Assistant Professor Dmitry Lyumkis will examine the molecular mechanisms by which the non-structural protein NSP1 halts host protein production. This process ultimately helps the virus in promoting the production of its own viral proteins and the development of COVID-19. The Lyumkis lab will also explore how the non-structural protein NSP2 affects host cells during the development of COVID-19.
Professor Juan Carlos Izpisua Belmonte is collaborating with a San Diego biotechnology company to develop COVID-19 treatments using nanoparticles. The researchers will use RNA-targeting CRISPR-Cas technology to destroy the SARS-CoV-2 virus’ RNA. This treatment will prevent the virus from replicating in the body, thereby reducing the severity of an individual’s COVID-19 infection and limiting the virus’ chances of spreading. If successful, this approach could be extended to treat other RNA viruses in the future.
It will take a virus to kill a virus. Professors Clodagh O’Shea, Alan Saghatelian and Joseph Noel are exploiting the atomic structures of the SARS-CoV-2 virus, together with proprietary synthetic virology and chemical biology platforms, to create transformative vaccines and gene therapies. Their pipeline will target i) SARS-CoV-2 prevention by creating synthetic live viral vaccines that induce broad and long-lasting immunity and ii) SARS-CoV-2 treatment through viral gene therapies that express synthetic nanoparticles that seek, neutralize and destroy SARS-CoV-2 and prevent pathology. This research will uncover underlying principles and overcome intractable clinical challenges, not just of SARS-CoV-2 today, but of SARS-CoV-3 tomorrow.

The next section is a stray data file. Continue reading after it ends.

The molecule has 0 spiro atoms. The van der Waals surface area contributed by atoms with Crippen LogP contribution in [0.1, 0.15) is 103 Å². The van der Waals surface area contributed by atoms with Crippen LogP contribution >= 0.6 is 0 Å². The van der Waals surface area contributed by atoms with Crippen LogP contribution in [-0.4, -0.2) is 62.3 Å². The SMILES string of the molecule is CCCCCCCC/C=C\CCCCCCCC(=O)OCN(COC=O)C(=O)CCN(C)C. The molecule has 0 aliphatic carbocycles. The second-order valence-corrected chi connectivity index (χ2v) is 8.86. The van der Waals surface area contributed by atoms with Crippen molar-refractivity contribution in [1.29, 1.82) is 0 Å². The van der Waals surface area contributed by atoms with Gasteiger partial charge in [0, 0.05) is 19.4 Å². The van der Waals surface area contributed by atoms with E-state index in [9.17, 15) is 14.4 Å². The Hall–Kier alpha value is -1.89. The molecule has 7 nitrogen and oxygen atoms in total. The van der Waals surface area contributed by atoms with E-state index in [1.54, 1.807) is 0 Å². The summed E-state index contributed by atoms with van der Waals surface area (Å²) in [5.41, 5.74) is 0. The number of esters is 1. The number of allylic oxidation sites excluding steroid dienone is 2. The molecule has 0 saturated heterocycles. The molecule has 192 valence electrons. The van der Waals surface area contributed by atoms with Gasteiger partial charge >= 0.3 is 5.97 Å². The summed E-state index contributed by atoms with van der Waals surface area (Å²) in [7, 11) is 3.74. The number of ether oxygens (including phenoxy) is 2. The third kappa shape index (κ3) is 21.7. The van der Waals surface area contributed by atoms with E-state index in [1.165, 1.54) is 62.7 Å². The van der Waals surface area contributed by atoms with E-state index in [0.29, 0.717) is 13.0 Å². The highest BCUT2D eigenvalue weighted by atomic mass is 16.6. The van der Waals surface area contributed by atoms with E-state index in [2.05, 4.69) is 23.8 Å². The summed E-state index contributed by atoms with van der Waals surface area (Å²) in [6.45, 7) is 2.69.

“The foundational basic research underway at Salk plays a central role in shaping our approach in response to COVID-19, and to prevent similar crises in the future,” says Salk Vice President, Chief Science Officer and Professor Martin Hetzer. “This pandemic has shown how critical basic research is to responding to the greatest health challenges of our time, including infections like COVID-19, diseases of aging like Alzheimer’s, and climate change.”
Every cure has a starting point. The Salk Institute embodies Jonas Salk’s mission to dare to make dreams into reality. Its internationally renowned and award-winning scientists explore the very foundations of life, seeking new understandings in neuroscience,
genetics, immunology, plant biology and more. The Institute is an independent nonprofit organization and architectural landmark: small by choice, intimate by nature and fearless in the face of any challenge. Be it cancer or Alzheimer’s, aging or diabetes, Salk is where